3 Fish. Nay, master, said not I as much, when I saw the porpus, how he bounced and tumbled? they say, *: are half fish, half flesh; a plague on them, they ne'er come, but I look to be wash'd. Master, I marvel how the fishes live in the sea. 1 Fish. Why, as men do a-land; the great ones eat up the little ones: I can compare our rich misers to nothing so fitly as to a whale; 'a plays and tumbles, driving the poor fry before him, and at last devours them all at a mouthful. Such whales have I heardon a'the land, who never leavegaping, till they've swallow'd the whole parish, church, steeple, bells and all. Per. A pretty moral. 3 Fish. But, master, if I had been the sexton, I would have been that day in the belfry. 2 Fish. Why, man? 3 Fish. Because he should have swallow'd me too; and when I had been in his belly, I would have kept such a jangling of the bells, that he should never have left, till he cast bells, steeple, - church, and parish, up again. But if the good king Simonides were of my mind— er. Simonides ' 3 Fish. We would purge the land of these drones, that rob the bee of her honey. Per. How from the finny subject of the sea These fishers tell the infirmities of men ; And from their wat'ry empire recollect All that may men approve, or men detect' Peace be at your labour, honest fishermen. 2 Fish. Honest! good fellow, what's that? if it be a day fits you, scratch it out of the calendar, and nobody will look after it. Per. Nay, see, the sea hath cast upon your coast— 2 Fish. What a drunken knave was the sea, to cast thee in our way! Per. A man whom both the waters and the wind, In that vast tennis-court, hath made the ball For them to play upon, entreats you pity him; He asks of you, that never us’d to beg. 1 Fish. No, friend, cannot you beg; here's them in our country of Greece;gets more with begging, than we can do with working. 2 Fish. Canst thou catch any fishes then? Per. I never practis'd it. 2 Fish. Nay, then thou wilt.starve sure; for here's nothing to be got now a-days, unless thou canst fish for’t. Per. What I have been, I have forgot to know; But what I am, want teaches me to think on: A man shrunk up with cold: my veins are chill, And have no more of life, than may suffice To give my tongue that heat, to ask your help; Which if you shall refuse, when I am dead, For I am a man, pray see me buried. 1 Fish. Die, quoth-a! Now gods forbid! I have a gown here; come, put it on; keep thee warm. Now, afore me, a handsome fellow ! Come, thou shalt go home, and we'll have flesh for holidays. fish for fasting-days, and moreo'er puddings and flap-jacks, and thou shalt be welcome. Per. I thank you, sir. 2 Fish. Hark you, my friend, you said you could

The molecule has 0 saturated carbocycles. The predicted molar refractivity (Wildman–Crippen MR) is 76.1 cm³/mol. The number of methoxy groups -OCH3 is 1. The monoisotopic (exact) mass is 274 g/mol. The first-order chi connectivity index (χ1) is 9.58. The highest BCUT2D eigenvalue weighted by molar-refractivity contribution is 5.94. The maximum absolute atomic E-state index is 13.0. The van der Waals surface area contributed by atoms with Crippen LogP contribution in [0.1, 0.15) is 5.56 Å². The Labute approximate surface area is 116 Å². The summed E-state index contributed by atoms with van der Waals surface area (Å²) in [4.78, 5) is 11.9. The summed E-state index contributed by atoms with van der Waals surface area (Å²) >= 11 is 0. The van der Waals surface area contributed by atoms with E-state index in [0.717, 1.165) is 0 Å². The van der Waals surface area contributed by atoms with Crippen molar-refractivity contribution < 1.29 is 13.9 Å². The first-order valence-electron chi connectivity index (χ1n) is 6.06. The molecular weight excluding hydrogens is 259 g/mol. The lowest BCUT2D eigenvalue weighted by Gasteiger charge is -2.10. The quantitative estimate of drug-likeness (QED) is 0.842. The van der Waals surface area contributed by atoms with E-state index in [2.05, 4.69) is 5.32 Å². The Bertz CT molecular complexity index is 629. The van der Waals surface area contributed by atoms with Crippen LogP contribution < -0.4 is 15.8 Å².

not o did but crave. 2 Fish. But crave? Then I'll turn craver too, and so I shall 'scape whipping. Per. Why, are all your beggars whipp'd then? 2 Fish. O, not all, my friend, not all; for if all your beggars were whipp'd, I would wish no better office, than to be beadle. But, master, I'll go

(1) Pancakes. (2) Totilt, mock-fight.

draw up the net. [... two of the Fishermen. Per. How well this honest mirth becomes their

labour! 1 Fish. Hark you, sir; do you know where you re?